School is almost out and the lazy days of summer are right around the corner. Well, the days we experienced as lazy when we were kids, anyway, because for a few months our schedules were more open. Some of us may be anticipating the time our children will have on their hands and others may … Continue reading

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A Writing Buffet

This past Sunday, my grandson Toby turned three.  All of his grandparents attended his party in Seattle.  When I returned home the next day, a work team was in my house preparing to paint and redo my closets. My bookshelves were unscrewed from the wall to be transported to my new study, which has been … Continue reading

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The Most Promising Fictional Characters are Obsessed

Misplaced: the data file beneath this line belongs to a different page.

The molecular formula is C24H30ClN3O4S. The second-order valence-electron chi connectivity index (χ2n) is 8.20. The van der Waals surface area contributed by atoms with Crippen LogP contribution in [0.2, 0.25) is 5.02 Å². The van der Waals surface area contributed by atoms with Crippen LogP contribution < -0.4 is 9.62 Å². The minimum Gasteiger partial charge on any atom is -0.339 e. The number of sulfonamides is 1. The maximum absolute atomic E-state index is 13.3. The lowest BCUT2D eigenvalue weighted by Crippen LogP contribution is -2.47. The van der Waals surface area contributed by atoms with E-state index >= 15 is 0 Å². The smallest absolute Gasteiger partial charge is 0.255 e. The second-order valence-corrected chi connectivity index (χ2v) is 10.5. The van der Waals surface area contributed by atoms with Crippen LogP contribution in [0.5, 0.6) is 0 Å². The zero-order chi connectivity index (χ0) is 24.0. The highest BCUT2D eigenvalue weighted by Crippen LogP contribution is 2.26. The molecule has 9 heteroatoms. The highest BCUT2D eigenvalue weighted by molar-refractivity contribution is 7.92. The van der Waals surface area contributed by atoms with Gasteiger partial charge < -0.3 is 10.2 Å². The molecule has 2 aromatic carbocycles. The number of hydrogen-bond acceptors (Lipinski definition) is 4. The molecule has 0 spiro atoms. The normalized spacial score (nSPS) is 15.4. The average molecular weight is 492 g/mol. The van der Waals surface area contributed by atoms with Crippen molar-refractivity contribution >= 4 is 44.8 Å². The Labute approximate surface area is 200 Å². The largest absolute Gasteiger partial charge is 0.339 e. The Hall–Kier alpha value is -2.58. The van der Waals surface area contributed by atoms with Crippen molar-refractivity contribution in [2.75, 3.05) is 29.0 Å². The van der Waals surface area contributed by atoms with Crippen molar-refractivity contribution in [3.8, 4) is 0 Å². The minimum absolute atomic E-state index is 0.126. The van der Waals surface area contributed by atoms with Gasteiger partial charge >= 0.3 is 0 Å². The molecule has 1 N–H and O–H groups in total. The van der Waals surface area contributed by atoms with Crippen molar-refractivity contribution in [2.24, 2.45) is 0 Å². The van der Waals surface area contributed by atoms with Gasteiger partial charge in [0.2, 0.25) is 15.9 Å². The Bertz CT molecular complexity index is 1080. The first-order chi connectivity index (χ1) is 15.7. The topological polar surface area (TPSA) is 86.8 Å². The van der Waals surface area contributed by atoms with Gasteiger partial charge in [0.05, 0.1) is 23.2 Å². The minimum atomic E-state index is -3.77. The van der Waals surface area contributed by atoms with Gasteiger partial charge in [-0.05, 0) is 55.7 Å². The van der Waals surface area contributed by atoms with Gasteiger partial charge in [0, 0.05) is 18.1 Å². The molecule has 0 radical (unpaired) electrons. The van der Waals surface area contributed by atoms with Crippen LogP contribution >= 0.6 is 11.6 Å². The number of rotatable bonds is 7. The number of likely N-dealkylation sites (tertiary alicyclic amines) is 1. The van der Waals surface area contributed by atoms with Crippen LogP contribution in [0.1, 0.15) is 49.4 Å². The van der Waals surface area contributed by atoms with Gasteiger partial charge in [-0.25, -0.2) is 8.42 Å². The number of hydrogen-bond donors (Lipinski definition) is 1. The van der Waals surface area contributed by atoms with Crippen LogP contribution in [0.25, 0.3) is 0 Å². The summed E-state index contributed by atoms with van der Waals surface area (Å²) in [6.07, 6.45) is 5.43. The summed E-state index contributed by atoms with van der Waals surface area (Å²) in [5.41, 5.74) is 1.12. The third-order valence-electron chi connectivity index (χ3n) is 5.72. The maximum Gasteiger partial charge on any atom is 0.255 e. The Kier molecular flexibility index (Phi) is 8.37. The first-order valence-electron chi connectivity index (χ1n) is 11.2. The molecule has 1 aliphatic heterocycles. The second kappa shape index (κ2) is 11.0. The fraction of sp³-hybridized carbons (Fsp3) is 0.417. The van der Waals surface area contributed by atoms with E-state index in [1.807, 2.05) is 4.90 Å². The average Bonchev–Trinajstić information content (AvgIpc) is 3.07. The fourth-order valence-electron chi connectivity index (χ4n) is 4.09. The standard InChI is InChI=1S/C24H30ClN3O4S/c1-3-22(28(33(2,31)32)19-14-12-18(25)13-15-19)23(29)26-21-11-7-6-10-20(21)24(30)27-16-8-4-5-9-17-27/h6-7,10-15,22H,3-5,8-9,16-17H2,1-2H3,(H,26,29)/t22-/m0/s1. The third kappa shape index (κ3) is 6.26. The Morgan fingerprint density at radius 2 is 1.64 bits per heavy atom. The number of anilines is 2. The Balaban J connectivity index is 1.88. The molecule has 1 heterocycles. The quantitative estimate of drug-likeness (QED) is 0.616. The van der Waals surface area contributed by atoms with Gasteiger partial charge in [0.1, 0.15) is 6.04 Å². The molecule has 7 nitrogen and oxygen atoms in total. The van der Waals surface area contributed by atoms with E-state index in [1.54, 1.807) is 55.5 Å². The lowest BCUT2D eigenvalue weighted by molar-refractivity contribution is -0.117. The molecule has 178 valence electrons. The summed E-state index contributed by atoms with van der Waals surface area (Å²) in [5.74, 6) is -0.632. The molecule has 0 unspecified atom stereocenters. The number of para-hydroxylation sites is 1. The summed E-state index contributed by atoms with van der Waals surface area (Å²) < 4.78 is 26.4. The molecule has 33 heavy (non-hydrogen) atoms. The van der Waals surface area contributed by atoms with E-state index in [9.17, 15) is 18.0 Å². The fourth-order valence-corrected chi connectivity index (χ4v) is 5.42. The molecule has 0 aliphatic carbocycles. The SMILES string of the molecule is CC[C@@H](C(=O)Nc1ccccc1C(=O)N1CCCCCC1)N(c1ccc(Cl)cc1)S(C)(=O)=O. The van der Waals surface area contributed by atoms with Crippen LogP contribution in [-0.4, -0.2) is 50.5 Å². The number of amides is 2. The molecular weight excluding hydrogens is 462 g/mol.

“Our most promising fictional characters are obsessed,” says Meg Files, Writing It Real correspondent and author of Write From Life: Turning Your Personal Experiences into Compelling Stories. “They’re looking desperately for love or passion or parents or fame. They’re searching for answers to questions they can barely ask. Their obsessions offer writers a way to … Continue reading

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An Idea to Launch Essays

Three days ago, the weather grew suddenly cold where I live in Port Townsend, WA, and for the last two mornings there has been light snow and frost on our roofs and on the ground.  This is not typical weather for Western Washington, so when I arose and saw sudden snow falling fast and sticking … Continue reading

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Keeping a Writer’s Journal

I am currently teaching an online course entitled Journal Like the Pros for Writers.com. Each week, participants use prompts and examples I send to them to comb their memories and observations and put words on the page that surprise them with wit, charm, and poignancy. The entries the participants send affirm the idea that when … Continue reading